The story of Jeff Bezos being raised by an adoptive father is hardly new. The Amazon.com Inc. CEO, who graduated from Miami’s Palmetto High, has said previously that he never knew his biological father, and the only time he thinks about him is when he fills out medical forms.
But in his forthcoming book, Bloomberg BusinessWeek senior writer Brad Stone unearths Ted Jorgensen, and finds a sympathetic figure who had no idea that one of the world’s most successful businessmen is his son. Instead, the onetime circus performer expresses regret that he walked away from the son he fathered when he was 18.
“I wasn’t a good father or a husband,” Jorgensen told Stone in The Everything Store: Jeff Bezos and the Age of Amazon,” which has been excerpted in the current issue of Bloomberg BusinessWeek and will be available in bookstores, as well as Amazon.com, next week. “It was really all my fault.”
While Bezos has been largely dismissive of his biological father in interviews over the years, Jorgensen has been entirely oblivious about his son. The 18-year-old Jorgensen, who was an expert unicycle rider who performed with a local circus, married Bezos’ mother, the 16-year-old Jackie Gise, after she was pregnant. But the young Jorgensen stayed out late and drank, dropped out of college and wasn’t interested in getting a job. Some 17 months after young Jeffrey’s birth, Gise filed for divorce.
Three years later, Gise told Jorgensen, according to Stone’s book, that she was remarrying and wanted him to stay out of their lives. Jorgensen complied.
“After a few years, he lost track of the family and then forgot their last name,” Stone wrote.
Stone found Jorgensen at his bike shop in Glendale, Ariz., late last year and told him that Bezos was his son. The 69-year-old had no idea who Bezos was. Stone had to pull up photos from the Web on his phone to explain.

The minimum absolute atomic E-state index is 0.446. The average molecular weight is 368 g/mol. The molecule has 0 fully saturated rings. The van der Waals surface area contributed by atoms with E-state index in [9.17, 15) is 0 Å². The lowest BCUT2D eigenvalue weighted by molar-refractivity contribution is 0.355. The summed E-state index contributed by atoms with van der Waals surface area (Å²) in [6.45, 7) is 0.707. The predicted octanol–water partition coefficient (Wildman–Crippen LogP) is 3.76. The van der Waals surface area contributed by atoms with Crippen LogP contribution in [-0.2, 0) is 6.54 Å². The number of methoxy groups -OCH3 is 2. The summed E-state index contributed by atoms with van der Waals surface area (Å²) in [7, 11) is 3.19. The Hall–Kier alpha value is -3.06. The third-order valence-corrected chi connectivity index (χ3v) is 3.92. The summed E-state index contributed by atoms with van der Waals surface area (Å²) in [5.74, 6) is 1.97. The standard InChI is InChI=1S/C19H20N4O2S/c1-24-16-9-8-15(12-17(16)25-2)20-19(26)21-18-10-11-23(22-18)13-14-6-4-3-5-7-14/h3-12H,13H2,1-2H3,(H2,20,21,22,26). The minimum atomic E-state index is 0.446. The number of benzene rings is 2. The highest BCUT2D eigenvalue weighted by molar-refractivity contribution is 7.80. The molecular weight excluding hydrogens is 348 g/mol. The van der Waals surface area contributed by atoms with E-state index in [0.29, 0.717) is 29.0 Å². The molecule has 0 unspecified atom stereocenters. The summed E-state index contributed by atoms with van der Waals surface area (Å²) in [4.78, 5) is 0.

“His eyes filled with sorrow and disbelief,” Stone said.
The excerpt, and likely the book itself, go into much more detail about Amazon than Bezos. And Stone acknowledges that Bezos, while approving many interviews with family, friends and senior executives, did not comment for the book, saying it was “too early” for a look at Amazon’s history.
But Stone details how Amazon is ultimately a reflection of its founder. And often, the corporate culture is not for the faint of heart. Stone tells of Bezos’ ability to belittle executives who fall short of his expectations with a quick “Are you lazy or just incompetent?” quip. And rivals that occupy a business that Amazon is eyeing get particular focus.
Stone writes about a 2009 meeting between an Amazon executive and the founders of Quidsi, a startup making a name for itself with mothers with its Diapers.com site. Amazon was planning to move into the category. At first, Quidsi’s founders told Amazon that the company wanted to remain independent. But as Amazon moved into the business, their thinking changed.
Amazon cut prices up to 30 percent, and quickly matched any price movement at Diapers.com. Revenue growth at the startup began to stall, and venture capitalists became reluctant to pump new money into a company that was clearly in Amazon’s sights.
Quidsi began talks to be acquired by Amazon archrival Wal-Mart Stores. When the Arkansas retail giant made a lowball bid, Quidsi turned to Amazon. At the exact same time that the Quidsi founders met with Bezos in Seattle, Amazon issued a news release announcing Amazon Mom, a deal that gave them a year of Amazon Prime, with its free two-day shipping, and 30 percent off diapers if they signed up for regular monthly deliveries.
“Quidsi could now taste its own blood,” Stone wrote.
Two months later, Amazon acquired the company for a slight premium over Wal-Mart’s original bid, but below its final offer.
“Bezos’ Khrushchev-like willingness to use the thermonuclear option had had its intended effect,” Stone wrote. “The Quidsi executives stuck with Amazon, largely out of fear.”